Heterotaxy syndrome is a rare condition where the internal organs are found in the wrong places in the patient’s abdomen and chest. The heart is the organ that is most affected. It is more common in boys than girls, and some rare forms only affect boys.
Definition & Facts
Heterotaxy comes from the Greek words “hetero,” which means different and “taxy” which means location. Most people are born with their organs in predictable places in their bodies. For example, the liver is mostly on the right side of the body, the spleen on the left, the heart just left of center.
In some cases, the organs are reversed in a condition called situs inversus. Most people with this condition are healthy. But children with heterodoxy syndrome are often very unwell because the organs are not only in the wrong place but so abnormal that they can’t function the way they should.
Heterotaxy syndrome is present at birth (that is, it's a congenital disorder) and affects about 4 in 1,000,000 people, though researchers believe the condition is under-reported. It is more common in Asia than in Europe or North America, and in the United States it is more common in Hispanic and African-American children than Caucasian children. Most children with heterotaxy syndrome don’t live past one year old if the disorder is left untreated.
Symptoms & Complaints
They may be sluggish and have difficulty breathing or poor feeding. This is because of the multiple congenital heart defects that can affect the child. In one type of defect, the aorta of the heart and the pulmonary artery originate in the right ventricle of the heart instead of the left ventricles, or the arteries can be reversed.
In another defect, the septa, which are membranes that separate the four chambers of the heart, have holes in them. In some cases, the child does not have symptoms, and the defect or defects aren’t discovered until they are older.
Babies with heterotaxy syndrome are often born with no spleen or an unnaturally small spleen. Sometimes there are multiple small spleens, but they still do not function like a single, normal-sized spleen. Since the spleen is part of a person’s immune system, the baby is subject to constant infections, including septicemia, an infection of the blood.
Babies suffer abdominal pain, vomiting, and bloating because their intestines can be twisted in on themselves. Other sources of abdominal pain are a narrowing of the bile ducts. This is called biliary atresia. Narrowed bile ducts often lead to jaundice, which is a yellowing of the skin and the whites of the eyes (sclera).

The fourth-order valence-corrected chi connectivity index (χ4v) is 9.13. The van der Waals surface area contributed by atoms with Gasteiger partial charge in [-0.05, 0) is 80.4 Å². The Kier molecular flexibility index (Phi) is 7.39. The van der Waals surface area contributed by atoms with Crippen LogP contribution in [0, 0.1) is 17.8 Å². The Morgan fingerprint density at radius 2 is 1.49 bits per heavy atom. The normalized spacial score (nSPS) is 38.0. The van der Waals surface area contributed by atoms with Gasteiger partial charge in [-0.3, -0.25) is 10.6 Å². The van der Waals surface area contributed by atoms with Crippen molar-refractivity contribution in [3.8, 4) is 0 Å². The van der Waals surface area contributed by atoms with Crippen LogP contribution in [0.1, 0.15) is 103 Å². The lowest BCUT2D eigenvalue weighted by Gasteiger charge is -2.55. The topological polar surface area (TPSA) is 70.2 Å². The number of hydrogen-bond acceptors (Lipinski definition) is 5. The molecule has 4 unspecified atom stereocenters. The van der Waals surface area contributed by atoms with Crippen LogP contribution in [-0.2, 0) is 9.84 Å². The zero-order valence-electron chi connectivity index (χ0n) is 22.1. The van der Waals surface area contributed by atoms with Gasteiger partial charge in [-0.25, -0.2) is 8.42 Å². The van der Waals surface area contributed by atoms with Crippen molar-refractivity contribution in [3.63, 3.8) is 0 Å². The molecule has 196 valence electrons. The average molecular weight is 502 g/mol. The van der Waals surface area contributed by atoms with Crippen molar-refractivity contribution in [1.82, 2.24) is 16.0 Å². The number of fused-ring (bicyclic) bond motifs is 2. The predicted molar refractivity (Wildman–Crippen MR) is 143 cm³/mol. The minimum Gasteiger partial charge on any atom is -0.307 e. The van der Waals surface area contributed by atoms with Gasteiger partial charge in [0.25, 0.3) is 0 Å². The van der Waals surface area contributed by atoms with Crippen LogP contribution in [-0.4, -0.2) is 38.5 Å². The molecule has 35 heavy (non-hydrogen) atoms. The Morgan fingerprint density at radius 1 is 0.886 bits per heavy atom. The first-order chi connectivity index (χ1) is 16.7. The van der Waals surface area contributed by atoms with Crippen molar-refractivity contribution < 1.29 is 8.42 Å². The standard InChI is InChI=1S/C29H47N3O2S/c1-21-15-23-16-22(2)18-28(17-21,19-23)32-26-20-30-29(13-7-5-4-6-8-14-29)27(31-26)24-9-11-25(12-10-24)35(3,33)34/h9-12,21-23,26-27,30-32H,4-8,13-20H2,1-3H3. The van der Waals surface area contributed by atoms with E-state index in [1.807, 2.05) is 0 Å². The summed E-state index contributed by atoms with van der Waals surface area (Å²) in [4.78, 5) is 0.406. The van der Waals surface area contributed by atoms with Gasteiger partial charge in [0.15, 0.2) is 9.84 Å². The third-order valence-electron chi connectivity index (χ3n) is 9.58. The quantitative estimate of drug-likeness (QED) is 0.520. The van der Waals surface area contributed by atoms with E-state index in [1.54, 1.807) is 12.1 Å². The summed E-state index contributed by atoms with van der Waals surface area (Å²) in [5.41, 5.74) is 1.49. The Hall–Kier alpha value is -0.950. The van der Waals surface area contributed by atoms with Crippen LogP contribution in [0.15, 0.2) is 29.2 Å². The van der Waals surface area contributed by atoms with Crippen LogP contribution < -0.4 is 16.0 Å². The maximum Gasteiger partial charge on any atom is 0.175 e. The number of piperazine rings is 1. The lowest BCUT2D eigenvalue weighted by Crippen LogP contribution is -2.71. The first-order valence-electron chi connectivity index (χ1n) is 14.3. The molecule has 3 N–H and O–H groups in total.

The pancreas can be of an abnormal size or in an abnormal position and may not work properly. This has implications in the levels of necessary hormones and enzymes the pancreas produces, including insulin. The kidneys, skeleton, and nervous system can also be affected.
As of 2016, medical researchers do not know the exact cause of heterotaxy syndrome. They assume that it is caused by a great many mutations in the child’s genes, including those genes that determine where in the body organs should be placed. Sometimes, the child’s chromosomes have suffered deletions, rearrangements or duplications that result in heterotaxy syndrome.
Women who are exposed to toxins or who have diabetes during pregnancy seem to be at greater risk for having a baby with heterotaxy syndrome. The condition can appear for what seems to be no reason at all.
About 10 percent of children born with heterotaxy syndrome have a close relative who was born with a heart defect but not the other defects of heterotaxy syndrome. In rare cases where the condition is inherited, it can be caused by a defective gene from one parent, a defective gene from both parents, or a defect in the X chromosome.
Heterotaxy syndrome can be a stand-alone syndrome or can be accompanied by other genetic factors. These patients can have disorders such as primary ciliary dyskinesia, which causes them to be infertile and have chronic infections of their lungs, bronchial tubes, and other parts of the respiratory tract.
Diagnosis & Tests
Heterotaxy syndrome can be diagnosed before the baby is born through a fetal echocardiogram, which is a type of sonogram that measures the baby’s heart. If the baby is believed to have heterotaxy syndrome, the mother is monitored throughout her pregnancy. When the child is born, the baby is given at least one or sometimes all of these tests:
- An electrocardiogram.
- An echocardiogram.
- An X-ray of the chest.
- A cardiac magnetic resonance imaging (MRI) scan, which gives a three-dimensional picture of the defects in the heart.
Sometimes a baby needs to be fitted with a cardiac catheter to allow doctors to have a better view of the defects in their heart. This is usually done before surgery. Babies are given tests such as a liver-spleen scan to find defects in other organs of the body.
Treatment & Therapy
Because heterotaxy syndrome has so many symptoms and effects, treatment differs from patient to patient. Some patients need cardiac surgery, including multiple open heart surgeries. Others will need defibrillators or artificial cardiac pacemakers to regulate their heart rhythm when they are older. Even if the patient does not need surgery, they will need to be monitored by a doctor who specializes in the heart problems of children.
Babies who are born without a spleen or a spleen that does not function well are often prescribed daily antibiotics to reduce their risk of infection. It's also important that they be given all necessary vaccinations. If the child does develop an infection, it needs to be treated very aggressively.
Children with biliary atresia often need liver transplants, and children with twisted intestines need surgery to correct the condition.
Prevention & Prophylaxis